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Indo-US Cooperation in Agriculture

GS Paper 2/ 3

 Syllabus: Bilateral, Regional and Global Groupings and Agreements involving India and affecting India’s interests/ Agriculture and related issues


Source: IE

 Context: A brief history of the US role in independent India’s agricultural development is useful in the context of the Indian PM’s upcoming visit to the US, for strengthening the “global strategic partnership” between the two countries.


Independent India’s agricultural development:


  • Food shortage in pre-independent India: Agriculture was monsoon-dependent and unfavourable rains and natural calamities resulted in crop failures.
  • The planning process in independent India: It identified agriculture as the most prioritised sector and emphasised that ‘everything can wait but agriculture’.
  • Increase in the food grain production: From merely 51 million tons (Mt) in 1950/51 increased over 6 times to over 314 Mt in 2022.
    • The country became the largest producer of milk, pulses and jute and the second-largest producer of rice, wheat, cotton, fruits and vegetables in the world.


Role played by the US in India’s agricultural development:

  • The first Agricultural University:
    • The UP Agricultural University (later renamed B. Pant University of Agriculture & Technology) was inaugurated in 1960.
    • It is based on the US land-grant model – which integrated teaching, research and extension.
    • Thereafter 7 more universities received the US Agency for International Development’s assistance for the training of faculty and the provision of equipment and books.
  • The Green Revolution’s seeds:
    • The US aided India’s Green Revolution by supplying seeds with a high output when administered with more inputs (nutrients and water).
    • By 1968, India had transformed from a ship-to-mouth shortage economy to a country that shut down schools and cinema theatres to store surplus food.
  • Recent cooperation: The two countries revived the S.-India Agriculture Dialogue as well as the U.S.-India Agricultural Knowledge Initiative (AKI) to share extensive experience in agricultural research, training, and extension.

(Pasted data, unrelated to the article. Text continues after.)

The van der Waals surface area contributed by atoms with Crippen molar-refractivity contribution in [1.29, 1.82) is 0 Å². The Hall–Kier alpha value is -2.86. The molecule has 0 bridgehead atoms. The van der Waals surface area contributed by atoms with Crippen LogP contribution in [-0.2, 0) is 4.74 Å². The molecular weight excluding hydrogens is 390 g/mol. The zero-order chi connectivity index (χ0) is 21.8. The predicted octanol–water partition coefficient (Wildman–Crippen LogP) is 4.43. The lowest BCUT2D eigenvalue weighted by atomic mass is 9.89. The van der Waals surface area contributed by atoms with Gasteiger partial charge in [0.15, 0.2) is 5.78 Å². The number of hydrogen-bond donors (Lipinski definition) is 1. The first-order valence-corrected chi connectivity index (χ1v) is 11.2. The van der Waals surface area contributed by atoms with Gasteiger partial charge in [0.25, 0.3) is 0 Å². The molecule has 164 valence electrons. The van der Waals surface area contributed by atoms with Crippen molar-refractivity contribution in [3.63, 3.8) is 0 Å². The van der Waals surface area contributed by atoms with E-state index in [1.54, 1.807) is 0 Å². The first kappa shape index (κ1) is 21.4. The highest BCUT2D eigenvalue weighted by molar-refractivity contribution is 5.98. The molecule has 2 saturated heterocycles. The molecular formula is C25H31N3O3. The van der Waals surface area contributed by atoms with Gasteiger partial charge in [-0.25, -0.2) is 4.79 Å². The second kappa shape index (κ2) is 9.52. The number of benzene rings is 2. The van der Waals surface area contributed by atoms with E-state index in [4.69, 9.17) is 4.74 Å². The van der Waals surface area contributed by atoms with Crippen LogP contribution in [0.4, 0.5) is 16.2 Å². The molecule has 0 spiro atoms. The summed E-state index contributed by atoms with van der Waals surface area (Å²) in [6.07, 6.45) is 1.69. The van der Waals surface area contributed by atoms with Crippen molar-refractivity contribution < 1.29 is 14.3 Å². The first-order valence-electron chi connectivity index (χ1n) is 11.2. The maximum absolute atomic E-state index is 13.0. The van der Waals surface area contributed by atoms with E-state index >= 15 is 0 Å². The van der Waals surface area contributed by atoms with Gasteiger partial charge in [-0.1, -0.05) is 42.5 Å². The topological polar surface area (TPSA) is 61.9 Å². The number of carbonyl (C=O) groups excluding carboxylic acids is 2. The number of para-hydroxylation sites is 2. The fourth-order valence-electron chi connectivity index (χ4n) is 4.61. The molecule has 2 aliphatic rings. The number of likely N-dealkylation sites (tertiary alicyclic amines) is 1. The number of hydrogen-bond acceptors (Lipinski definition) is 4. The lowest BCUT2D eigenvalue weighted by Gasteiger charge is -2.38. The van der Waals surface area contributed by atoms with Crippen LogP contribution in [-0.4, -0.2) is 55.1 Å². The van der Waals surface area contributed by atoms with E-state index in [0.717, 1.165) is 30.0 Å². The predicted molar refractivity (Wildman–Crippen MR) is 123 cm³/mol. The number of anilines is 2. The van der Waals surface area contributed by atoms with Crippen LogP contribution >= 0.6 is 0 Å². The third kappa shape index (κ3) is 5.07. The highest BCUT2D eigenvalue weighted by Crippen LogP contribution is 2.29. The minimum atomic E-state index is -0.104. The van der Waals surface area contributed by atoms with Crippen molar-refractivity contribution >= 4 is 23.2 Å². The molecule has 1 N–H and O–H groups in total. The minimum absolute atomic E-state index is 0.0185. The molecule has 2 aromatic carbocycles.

Why does the US help India?

  • The Cold War geopolitics and great-power rivalry of those times resulted in competition to extend help to those goods that were viewed as “global public goods”.
    • India’s strategy of “non-alignment” paid off then, just as “multi-alignment” is today.
  • Opportunities for U.S. investors in India’s agri-markets: Today, the Indian market can provide significant new investment opportunities in cold chain transportation logistics and frozen foods distribution.




Cooperation with other countries:

  • India and Israel are implementing the “INDO-ISRAEL Agricultural Project Centres of Excellence” and “INDO-ISRAEL Villages of Excellence”.
  • India and Vietnam agreed to strengthen their specific cooperation to develop a hi-tech agricultural relation in association with environmental protection.
  • An India-ASEAN Working Group on Agriculture has been formed, as agriculture is a critical sector for the economy of India as well as the ASEAN Member States.




Indian agriculture continues to battle several challenges: Such as increasing productivity against the backdrop of –

  • Increasing population,
  • Depleting natural resource base,
  • Aggravating climate change and
  • Reducing farm income.




Targets that India has prioritised:

  • Doubling farmer’s income,
  • Reducing fertiliser use (by 25%) and water use (by 20%),
  • Increasing use of renewable energy (50%),
  • Reducing GHG emission intensity (45%) and rehabilitating degraded land of 26 million ha (Mha).




Way forward:

  • A multi-pronged strategy with integration, diversification, intensification, customisation, and farm mechanisation, to realise the full potential of Indian farming.
  • Indian Council of Agricultural Research (ICAR) and the National Agricultural Research, Education and Extension System (NAREES) are determined –
    • To harness the advances of S&T
    • To infuse pull and push in agriculture for the all-around welfare of society.


Insta Links:

Indian agriculture under the five-year plans


Mains Links:

Explain various types of revolutions, that took place in Agriculture after Independence in India. How have these revolutions helped in poverty alleviation and food security in India? (UPSC 2017)


Prelims Links: (UPSC 2021)

In the context of India’s preparation for Climate-smart Agriculture, consider the following statements:

  1. The ‘Climate-Smart Village’ approach in India is part of a project led by the Climate Change, Agriculture and Food Security (CCAFS), an international research programme.
  2. The project of CCAFS is carried out under the Consultative Group on International Agricultural Research (CGIAR) headquartered in France.
  3. The International Crops Research Institute for the Semi-Arid Tropics (ICRISAT) in India is one of the CGIAR’s research centres.


Which of the statements given above are correct?

  1. 1 and 2 Only
  2. 2 and 3 Only
  3. 1 and 3 Only
  4. 1, 2 and 3


Ans: 4